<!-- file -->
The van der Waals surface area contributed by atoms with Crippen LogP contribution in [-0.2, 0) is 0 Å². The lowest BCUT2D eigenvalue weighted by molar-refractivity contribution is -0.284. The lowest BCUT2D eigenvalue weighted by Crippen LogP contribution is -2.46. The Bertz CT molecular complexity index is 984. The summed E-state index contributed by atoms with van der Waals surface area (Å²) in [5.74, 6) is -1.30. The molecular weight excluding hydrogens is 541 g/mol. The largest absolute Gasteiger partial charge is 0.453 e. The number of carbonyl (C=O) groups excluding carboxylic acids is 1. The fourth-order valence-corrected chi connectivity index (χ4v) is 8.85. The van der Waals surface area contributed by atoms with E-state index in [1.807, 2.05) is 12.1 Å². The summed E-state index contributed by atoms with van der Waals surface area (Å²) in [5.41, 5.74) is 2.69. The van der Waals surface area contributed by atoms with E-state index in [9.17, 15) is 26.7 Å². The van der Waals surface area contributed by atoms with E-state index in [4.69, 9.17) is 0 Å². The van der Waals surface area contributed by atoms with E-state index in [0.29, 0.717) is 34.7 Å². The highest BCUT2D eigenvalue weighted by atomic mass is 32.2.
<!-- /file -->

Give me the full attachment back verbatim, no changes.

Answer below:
The van der Waals surface area contributed by atoms with Crippen LogP contribution in [-0.2, 0) is 0 Å². The lowest BCUT2D eigenvalue weighted by molar-refractivity contribution is -0.284. The lowest BCUT2D eigenvalue weighted by Crippen LogP contribution is -2.46. The Bertz CT molecular complexity index is 984. The summed E-state index contributed by atoms with van der Waals surface area (Å²) in [5.74, 6) is -1.30. The molecular weight excluding hydrogens is 541 g/mol. The largest absolute Gasteiger partial charge is 0.453 e. The number of carbonyl (C=O) groups excluding carboxylic acids is 1. The fourth-order valence-corrected chi connectivity index (χ4v) is 8.85. The van der Waals surface area contributed by atoms with E-state index in [1.807, 2.05) is 12.1 Å². The summed E-state index contributed by atoms with van der Waals surface area (Å²) in [5.41, 5.74) is 2.69. The van der Waals surface area contributed by atoms with E-state index in [9.17, 15) is 26.7 Å². The van der Waals surface area contributed by atoms with E-state index in [4.69, 9.17) is 0 Å². The van der Waals surface area contributed by atoms with E-state index in [0.29, 0.717) is 34.7 Å². The highest BCUT2D eigenvalue weighted by atomic mass is 32.2.